Journal of Clinical Microbiology  2010;48(11):4298-4300.
Multilocus sequence typing (MLST) was applied to all unique serotype 6C and 6D isolates and a random selection of serotype 6B and 6A isolates from nasopharyngeal swabs from Fijian children enrolled in a recent vaccine trial. The results suggest that Fijian serotype 6D has arisen independently from both serotypes 6A/C and 6B.
doi:10.1128/JCM.00861-10
PMCID: PMC3020807  PMID: 20810769
12.  Comparison of Citrated Human Blood, Citrated Sheep Blood, and Defibrinated Sheep Blood Mueller-Hinton Agar Preparations for Antimicrobial Susceptibility Testing of Streptococcus pneumoniae Isolates ▿  
Journal of Clinical Microbiology  2010;48(10):3770-3772.
The use of Mueller-Hinton agar supplemented with citrated human or citrated sheep blood was compared with the use of routinely used Mueller-Hinton agar supplemented with defibrinated sheep blood for antimicrobial susceptibility testing of Streptococcus pneumoniae. The alternate supplements were found to be unsatisfactory, particularly for testing resistant isolates, and therefore are not recommended.
doi:10.1128/JCM.02357-09
PMCID: PMC2953122  PMID: 20668133
13.  High Burden of Impetigo and Scabies in a Tropical Country 
Background
Impetigo and scabies are endemic diseases in many tropical countries; however the epidemiology of these diseases is poorly understood in many areas, particularly in the Pacific.
Methodology/Principal Findings
We conducted three epidemiological studies in 2006 and 2007 to determine the burden of disease due to impetigo and scabies in children in Fiji using simple and easily reproducible methodology. Two studies were performed in primary school children (one study was a cross-sectional study and the other a prospective cohort study over ten months) and one study was performed in infants (cross-sectional). The prevalence of active impetigo was 25.6% (95% CI 24.1–27.1) in primary school children and 12.2% (95% CI 9.3–15.6) in infants. The prevalence of scabies was 18.5% (95% CI 17.2–19.8) in primary school children and 14.0% (95% CI 10.8–17.2) in infants. The incidence density of active impetigo, group A streptococcal (GAS) impetigo, Staphylococcus aureus impetigo and scabies was 122, 80, 64 and 51 cases per 100 child-years respectively. Impetigo was strongly associated with scabies infestation (odds ratio, OR, 2.4, 95% CI 1.6–3.7) and was more common in Indigenous Fijian children when compared with children of other ethnicities (OR 3.6, 95% CI 2.7–4.7). The majority of cases of active impetigo in the children in our study were caused by GAS. S. aureus was also a common cause (57.4% in school aged children and 69% in infants).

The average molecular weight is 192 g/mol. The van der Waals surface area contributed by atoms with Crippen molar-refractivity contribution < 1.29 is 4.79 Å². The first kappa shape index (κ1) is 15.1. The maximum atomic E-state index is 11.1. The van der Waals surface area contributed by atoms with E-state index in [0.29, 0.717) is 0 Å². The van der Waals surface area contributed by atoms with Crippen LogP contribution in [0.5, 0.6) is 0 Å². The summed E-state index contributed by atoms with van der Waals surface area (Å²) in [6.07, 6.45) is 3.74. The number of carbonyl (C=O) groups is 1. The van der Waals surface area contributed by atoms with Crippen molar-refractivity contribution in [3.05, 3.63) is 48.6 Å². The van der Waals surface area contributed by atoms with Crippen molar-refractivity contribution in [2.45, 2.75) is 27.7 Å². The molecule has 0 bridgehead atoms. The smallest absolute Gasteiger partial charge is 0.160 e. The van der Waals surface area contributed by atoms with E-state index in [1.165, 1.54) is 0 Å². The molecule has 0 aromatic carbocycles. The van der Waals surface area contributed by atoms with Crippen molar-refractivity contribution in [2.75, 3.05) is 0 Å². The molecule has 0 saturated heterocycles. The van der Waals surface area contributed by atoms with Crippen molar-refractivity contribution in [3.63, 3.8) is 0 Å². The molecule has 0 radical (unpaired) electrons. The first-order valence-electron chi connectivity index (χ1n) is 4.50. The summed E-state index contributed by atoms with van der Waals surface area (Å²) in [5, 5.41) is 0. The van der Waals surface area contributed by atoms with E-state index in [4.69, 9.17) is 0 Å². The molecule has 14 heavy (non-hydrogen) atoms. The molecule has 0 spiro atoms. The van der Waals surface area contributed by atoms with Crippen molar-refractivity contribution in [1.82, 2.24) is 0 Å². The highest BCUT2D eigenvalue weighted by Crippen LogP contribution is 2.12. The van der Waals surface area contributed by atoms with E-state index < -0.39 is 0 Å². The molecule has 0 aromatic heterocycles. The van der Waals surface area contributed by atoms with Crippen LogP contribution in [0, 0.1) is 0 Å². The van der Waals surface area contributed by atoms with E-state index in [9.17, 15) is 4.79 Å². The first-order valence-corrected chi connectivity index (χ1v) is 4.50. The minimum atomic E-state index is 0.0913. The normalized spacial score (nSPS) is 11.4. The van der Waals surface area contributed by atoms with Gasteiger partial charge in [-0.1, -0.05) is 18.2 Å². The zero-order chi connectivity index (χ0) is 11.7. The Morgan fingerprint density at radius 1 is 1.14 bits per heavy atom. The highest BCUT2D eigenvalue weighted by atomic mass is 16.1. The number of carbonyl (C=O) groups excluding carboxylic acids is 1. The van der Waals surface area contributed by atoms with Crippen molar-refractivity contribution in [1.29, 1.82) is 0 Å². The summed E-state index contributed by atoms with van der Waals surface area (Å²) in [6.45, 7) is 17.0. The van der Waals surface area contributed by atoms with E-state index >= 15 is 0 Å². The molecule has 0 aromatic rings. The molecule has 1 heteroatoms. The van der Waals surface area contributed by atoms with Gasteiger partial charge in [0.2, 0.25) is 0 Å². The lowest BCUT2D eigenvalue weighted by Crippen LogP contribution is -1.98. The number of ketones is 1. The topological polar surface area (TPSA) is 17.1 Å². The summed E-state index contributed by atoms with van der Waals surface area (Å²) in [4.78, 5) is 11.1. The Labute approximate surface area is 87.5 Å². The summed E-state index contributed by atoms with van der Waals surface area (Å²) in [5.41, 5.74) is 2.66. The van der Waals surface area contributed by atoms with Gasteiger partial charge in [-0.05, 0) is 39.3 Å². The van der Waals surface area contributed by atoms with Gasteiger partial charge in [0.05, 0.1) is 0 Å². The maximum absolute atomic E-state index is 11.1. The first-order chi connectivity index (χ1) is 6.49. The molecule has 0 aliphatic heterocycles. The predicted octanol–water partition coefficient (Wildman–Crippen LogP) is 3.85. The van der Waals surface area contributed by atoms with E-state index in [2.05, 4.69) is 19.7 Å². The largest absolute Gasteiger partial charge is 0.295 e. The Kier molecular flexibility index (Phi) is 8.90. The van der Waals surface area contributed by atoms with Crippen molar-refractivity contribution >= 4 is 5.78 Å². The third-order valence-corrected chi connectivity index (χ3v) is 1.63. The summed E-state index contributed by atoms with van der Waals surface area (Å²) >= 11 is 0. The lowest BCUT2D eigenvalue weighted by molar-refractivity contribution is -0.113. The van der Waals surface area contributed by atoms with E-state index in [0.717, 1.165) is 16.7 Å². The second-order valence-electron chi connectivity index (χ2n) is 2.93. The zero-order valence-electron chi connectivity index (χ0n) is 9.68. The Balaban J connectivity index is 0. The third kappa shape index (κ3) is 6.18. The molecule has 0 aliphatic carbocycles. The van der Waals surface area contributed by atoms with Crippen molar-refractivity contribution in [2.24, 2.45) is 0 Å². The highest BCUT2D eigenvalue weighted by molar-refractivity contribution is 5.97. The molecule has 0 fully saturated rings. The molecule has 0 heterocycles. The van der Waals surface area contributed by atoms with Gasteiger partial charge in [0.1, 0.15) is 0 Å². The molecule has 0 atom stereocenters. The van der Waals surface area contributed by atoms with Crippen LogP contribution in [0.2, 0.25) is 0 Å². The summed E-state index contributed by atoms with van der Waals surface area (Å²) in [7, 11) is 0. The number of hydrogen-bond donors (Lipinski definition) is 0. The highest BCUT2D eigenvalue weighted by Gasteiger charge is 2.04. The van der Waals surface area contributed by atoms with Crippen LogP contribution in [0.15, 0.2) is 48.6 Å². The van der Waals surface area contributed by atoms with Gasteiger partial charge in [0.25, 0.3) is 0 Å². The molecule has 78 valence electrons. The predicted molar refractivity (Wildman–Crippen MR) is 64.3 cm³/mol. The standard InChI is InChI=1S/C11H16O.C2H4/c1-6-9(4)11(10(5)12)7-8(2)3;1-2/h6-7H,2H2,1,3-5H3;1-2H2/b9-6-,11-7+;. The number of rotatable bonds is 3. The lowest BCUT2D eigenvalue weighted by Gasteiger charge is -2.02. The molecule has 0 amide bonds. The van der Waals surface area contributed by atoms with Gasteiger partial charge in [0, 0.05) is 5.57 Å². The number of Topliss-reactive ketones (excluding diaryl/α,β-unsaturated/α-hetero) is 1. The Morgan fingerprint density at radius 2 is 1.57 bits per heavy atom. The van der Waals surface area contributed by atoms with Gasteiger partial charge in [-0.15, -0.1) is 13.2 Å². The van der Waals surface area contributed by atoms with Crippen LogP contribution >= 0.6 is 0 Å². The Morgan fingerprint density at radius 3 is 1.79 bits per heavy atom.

Conclusions/Significance
These data suggest that the impetigo and scabies disease burden in children in Fiji has been underestimated, and possibly other tropical developing countries in the Pacific. These diseases are more than benign nuisance diseases and consideration needs to be given to expanded public health initiatives to improve their control.
Author Summary
Scabies and impetigo are often thought of as nuisance diseases, but have the potential to cause a great deal of morbidity and even mortality if infection becomes complicated. Accurate assessments of these diseases are lacking, particularly in tropical developing countries. We performed a series of studies in infants and primary school children in Fiji, a tropical developing country in the South Pacific. Impetigo was very common: more than a quarter of school-aged children and 12% of infants had active impetigo. Scabies was also very common affecting 18% of school children and 14% of infants. The group A streptococcus was the most common infective organism followed by Staphylococcus aureus. The size of the problem has been underestimated, particularly in the Pacific. It is time for more concerted public health efforts in controlling impetigo and scabies.
doi:10.1371/journal.pntd.0000467
PMCID: PMC2694270  PMID: 19547749

Results 1-13 (13)